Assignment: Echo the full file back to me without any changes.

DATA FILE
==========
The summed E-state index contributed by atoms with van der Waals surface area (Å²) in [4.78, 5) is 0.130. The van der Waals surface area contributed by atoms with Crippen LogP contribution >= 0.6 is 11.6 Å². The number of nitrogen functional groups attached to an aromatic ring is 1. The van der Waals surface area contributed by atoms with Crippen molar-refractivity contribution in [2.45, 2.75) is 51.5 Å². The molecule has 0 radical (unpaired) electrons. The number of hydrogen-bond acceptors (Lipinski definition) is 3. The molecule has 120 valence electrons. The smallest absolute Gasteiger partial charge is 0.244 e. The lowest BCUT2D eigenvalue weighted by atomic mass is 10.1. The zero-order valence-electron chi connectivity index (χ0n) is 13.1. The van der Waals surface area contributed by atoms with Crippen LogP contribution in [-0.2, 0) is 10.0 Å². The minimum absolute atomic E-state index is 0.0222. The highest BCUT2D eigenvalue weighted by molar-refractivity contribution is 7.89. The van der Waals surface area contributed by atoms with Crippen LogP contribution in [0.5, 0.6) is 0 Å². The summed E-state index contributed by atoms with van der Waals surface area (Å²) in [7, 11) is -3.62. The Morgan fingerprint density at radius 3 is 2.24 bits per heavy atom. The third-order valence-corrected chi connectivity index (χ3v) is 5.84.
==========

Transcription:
The summed E-state index contributed by atoms with van der Waals surface area (Å²) in [4.78, 5) is 0.130. The van der Waals surface area contributed by atoms with Crippen LogP contribution >= 0.6 is 11.6 Å². The number of nitrogen functional groups attached to an aromatic ring is 1. The van der Waals surface area contributed by atoms with Crippen molar-refractivity contribution in [2.45, 2.75) is 51.5 Å². The molecule has 0 radical (unpaired) electrons. The number of hydrogen-bond acceptors (Lipinski definition) is 3. The molecule has 120 valence electrons. The smallest absolute Gasteiger partial charge is 0.244 e. The lowest BCUT2D eigenvalue weighted by atomic mass is 10.1. The zero-order valence-electron chi connectivity index (χ0n) is 13.1. The van der Waals surface area contributed by atoms with Crippen LogP contribution in [-0.2, 0) is 10.0 Å². The minimum absolute atomic E-state index is 0.0222. The highest BCUT2D eigenvalue weighted by molar-refractivity contribution is 7.89. The van der Waals surface area contributed by atoms with Crippen LogP contribution in [0.5, 0.6) is 0 Å². The summed E-state index contributed by atoms with van der Waals surface area (Å²) in [7, 11) is -3.62. The Morgan fingerprint density at radius 3 is 2.24 bits per heavy atom. The third-order valence-corrected chi connectivity index (χ3v) is 5.84.